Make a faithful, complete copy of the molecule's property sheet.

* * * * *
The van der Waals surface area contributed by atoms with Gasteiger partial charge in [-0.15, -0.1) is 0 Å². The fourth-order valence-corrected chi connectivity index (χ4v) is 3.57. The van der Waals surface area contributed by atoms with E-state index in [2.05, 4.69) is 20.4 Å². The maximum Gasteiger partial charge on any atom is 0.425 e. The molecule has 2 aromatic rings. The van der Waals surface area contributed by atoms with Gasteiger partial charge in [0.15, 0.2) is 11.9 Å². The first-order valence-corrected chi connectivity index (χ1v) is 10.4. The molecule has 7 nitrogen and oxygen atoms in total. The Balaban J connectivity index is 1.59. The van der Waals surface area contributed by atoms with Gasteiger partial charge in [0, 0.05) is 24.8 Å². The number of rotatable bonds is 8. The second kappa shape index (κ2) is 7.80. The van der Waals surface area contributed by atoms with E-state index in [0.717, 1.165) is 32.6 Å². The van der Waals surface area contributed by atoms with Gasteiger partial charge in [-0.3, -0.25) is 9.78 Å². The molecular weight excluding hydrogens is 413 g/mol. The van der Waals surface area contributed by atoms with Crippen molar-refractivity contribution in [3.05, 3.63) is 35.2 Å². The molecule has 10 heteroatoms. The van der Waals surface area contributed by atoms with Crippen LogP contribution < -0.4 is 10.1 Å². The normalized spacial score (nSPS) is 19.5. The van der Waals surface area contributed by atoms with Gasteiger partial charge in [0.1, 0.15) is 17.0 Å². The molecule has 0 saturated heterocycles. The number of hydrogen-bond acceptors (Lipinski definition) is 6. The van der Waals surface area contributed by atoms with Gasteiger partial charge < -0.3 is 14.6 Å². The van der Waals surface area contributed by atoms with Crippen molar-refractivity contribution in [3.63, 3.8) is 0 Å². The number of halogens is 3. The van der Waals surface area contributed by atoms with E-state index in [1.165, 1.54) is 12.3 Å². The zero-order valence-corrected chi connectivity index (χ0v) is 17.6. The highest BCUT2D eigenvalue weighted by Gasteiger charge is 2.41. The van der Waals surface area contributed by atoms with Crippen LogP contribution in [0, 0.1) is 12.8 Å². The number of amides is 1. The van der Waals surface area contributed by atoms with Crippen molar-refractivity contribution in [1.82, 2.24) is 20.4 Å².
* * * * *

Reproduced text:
The van der Waals surface area contributed by atoms with Gasteiger partial charge in [-0.15, -0.1) is 0 Å². The fourth-order valence-corrected chi connectivity index (χ4v) is 3.57. The van der Waals surface area contributed by atoms with E-state index in [2.05, 4.69) is 20.4 Å². The maximum Gasteiger partial charge on any atom is 0.425 e. The molecule has 2 aromatic rings. The van der Waals surface area contributed by atoms with Gasteiger partial charge in [0.15, 0.2) is 11.9 Å². The first-order valence-corrected chi connectivity index (χ1v) is 10.4. The molecule has 7 nitrogen and oxygen atoms in total. The Balaban J connectivity index is 1.59. The van der Waals surface area contributed by atoms with Gasteiger partial charge in [0, 0.05) is 24.8 Å². The number of rotatable bonds is 8. The second kappa shape index (κ2) is 7.80. The van der Waals surface area contributed by atoms with E-state index in [0.717, 1.165) is 32.6 Å². The van der Waals surface area contributed by atoms with Gasteiger partial charge in [-0.3, -0.25) is 9.78 Å². The molecular weight excluding hydrogens is 413 g/mol. The van der Waals surface area contributed by atoms with Crippen molar-refractivity contribution in [3.05, 3.63) is 35.2 Å². The molecule has 10 heteroatoms. The van der Waals surface area contributed by atoms with Crippen LogP contribution < -0.4 is 10.1 Å². The normalized spacial score (nSPS) is 19.5. The van der Waals surface area contributed by atoms with Gasteiger partial charge in [0.1, 0.15) is 17.0 Å². The molecule has 0 saturated heterocycles. The number of hydrogen-bond acceptors (Lipinski definition) is 6. The van der Waals surface area contributed by atoms with Gasteiger partial charge < -0.3 is 14.6 Å². The van der Waals surface area contributed by atoms with Crippen molar-refractivity contribution in [3.63, 3.8) is 0 Å². The number of halogens is 3. The van der Waals surface area contributed by atoms with E-state index in [1.165, 1.54) is 12.3 Å². The zero-order valence-corrected chi connectivity index (χ0v) is 17.6. The highest BCUT2D eigenvalue weighted by Gasteiger charge is 2.41. The van der Waals surface area contributed by atoms with Crippen LogP contribution in [0, 0.1) is 12.8 Å². The number of amides is 1. The van der Waals surface area contributed by atoms with Crippen molar-refractivity contribution in [1.82, 2.24) is 20.4 Å².